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Remember how the InFocus X10 shifted the projector price goalposts recently? Well, now Acer is already doing it again with the H5350: an HD Ready DLP projector that can be yours for £421. Yes, £421.
Surely such a crazy price must mean the H5350 is a basic data projector with some half-arsed video capabilities tacked on? Apparently not. On the Acer website the projector is the only model residing under the ‘Video' category heading, and the press release alerting us to its existence clearly calls it a ‘home theatre projector'. Crikey.
Even more compelling evidence for the home theatre argument is the H5350's use of video-friendly DLP technology rather than PC data-friendly LCD technology, and a really respectable (given the price) contrast ratio of 2,000:1.
This latter figure suggests that the projector places plenty of emphasis on black level response, a picture element we've generally found to be essential in delivering a truly cinematic home theatre picture (rather than the brightness element more crucial to data projection).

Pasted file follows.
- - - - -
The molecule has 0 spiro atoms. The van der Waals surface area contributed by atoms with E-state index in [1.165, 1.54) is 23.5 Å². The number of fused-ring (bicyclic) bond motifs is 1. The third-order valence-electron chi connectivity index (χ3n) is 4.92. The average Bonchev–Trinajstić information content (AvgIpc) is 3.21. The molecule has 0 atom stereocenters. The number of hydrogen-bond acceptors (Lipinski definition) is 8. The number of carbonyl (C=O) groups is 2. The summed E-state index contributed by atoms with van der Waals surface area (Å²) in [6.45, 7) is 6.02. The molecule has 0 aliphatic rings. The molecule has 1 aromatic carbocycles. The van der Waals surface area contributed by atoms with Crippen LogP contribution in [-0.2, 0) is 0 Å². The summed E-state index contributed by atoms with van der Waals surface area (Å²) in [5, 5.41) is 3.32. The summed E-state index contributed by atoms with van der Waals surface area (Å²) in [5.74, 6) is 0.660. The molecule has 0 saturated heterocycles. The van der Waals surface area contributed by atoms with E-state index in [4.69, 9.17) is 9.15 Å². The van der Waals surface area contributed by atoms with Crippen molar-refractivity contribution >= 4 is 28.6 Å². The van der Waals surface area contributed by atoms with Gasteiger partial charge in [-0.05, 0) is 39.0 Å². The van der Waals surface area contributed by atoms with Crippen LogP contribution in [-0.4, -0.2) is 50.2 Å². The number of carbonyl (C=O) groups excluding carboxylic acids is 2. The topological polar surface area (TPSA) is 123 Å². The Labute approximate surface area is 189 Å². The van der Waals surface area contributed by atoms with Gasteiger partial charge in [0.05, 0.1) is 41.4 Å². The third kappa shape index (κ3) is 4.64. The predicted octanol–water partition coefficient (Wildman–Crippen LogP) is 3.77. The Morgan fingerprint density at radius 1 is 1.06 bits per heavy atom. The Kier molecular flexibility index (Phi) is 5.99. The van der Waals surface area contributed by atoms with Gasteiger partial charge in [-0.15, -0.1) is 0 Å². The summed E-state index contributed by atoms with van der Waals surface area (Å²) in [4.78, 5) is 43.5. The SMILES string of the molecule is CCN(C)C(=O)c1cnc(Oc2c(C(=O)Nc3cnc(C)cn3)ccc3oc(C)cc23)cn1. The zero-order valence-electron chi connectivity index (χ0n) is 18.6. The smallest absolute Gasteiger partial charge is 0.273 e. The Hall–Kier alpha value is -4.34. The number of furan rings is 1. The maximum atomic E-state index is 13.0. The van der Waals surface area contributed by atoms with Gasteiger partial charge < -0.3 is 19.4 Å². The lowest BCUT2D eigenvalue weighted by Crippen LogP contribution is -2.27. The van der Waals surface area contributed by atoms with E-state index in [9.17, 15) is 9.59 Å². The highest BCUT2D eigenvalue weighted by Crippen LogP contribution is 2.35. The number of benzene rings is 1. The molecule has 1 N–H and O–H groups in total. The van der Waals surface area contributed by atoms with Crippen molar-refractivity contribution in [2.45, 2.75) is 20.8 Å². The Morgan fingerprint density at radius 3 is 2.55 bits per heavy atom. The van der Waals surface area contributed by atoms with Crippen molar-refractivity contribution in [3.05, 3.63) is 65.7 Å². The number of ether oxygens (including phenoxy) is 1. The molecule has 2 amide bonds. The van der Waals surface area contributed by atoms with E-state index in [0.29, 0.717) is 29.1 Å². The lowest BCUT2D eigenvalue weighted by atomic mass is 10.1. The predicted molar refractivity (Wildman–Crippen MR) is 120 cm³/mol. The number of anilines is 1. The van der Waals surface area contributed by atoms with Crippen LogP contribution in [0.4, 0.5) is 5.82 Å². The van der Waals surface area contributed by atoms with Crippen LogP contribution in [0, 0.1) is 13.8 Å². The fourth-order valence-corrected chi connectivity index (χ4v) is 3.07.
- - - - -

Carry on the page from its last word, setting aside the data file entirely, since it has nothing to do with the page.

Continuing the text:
The projector's native resolution of 1,280 x 720 is not, of course, up to the Full HD mark of the £900 InFocus X10. But even getting an HD Ready resolution for £412 is amazing enough, frankly.
Really the only specification that gives me any cause for concern is a quoted brightness level of 2,000 ANSI Lumens. A figure as high as this can be a good thing if it arrives in the company of a really high contrast ratio. But as it stands, the 2,000 ANSI Lumens brightness/2000:1 contrast ratio balance makes us wonder if the picture might be a touch PC-biased after all.
Perhaps inevitably, £421 does not buy you much hardware. The H5350 is absolutely tiny by home cinema projector standards, barely occupying more space than an Oxford English Dictionary. Of course, this is hardly a problem for the sort of casual user most likely to be interested in buying it, as it means it can easily be tucked on a bookshelf or in a cupboard when it's not being used.
Not surprisingly, perhaps, the H5350 is not going to win any design awards. It's essentially a white rectangular box, and that's it. But the glossiness of the white finish and the slight angle upwards from front to back of the top panel do at least give it a modicum of panache.
Connectivity gets the job done reasonably enough. I'd half expected not to find any digital video input on such a cheap machine, but in fact there is a solitary v1.2 HDMI, accompanied by component video, D-Sub PC, S-Video and composite video options. A built-in USB port slightly raises those ‘data presentation' concerns again - but then, of course, USB ports are increasingly common on all sorts of AV gear.
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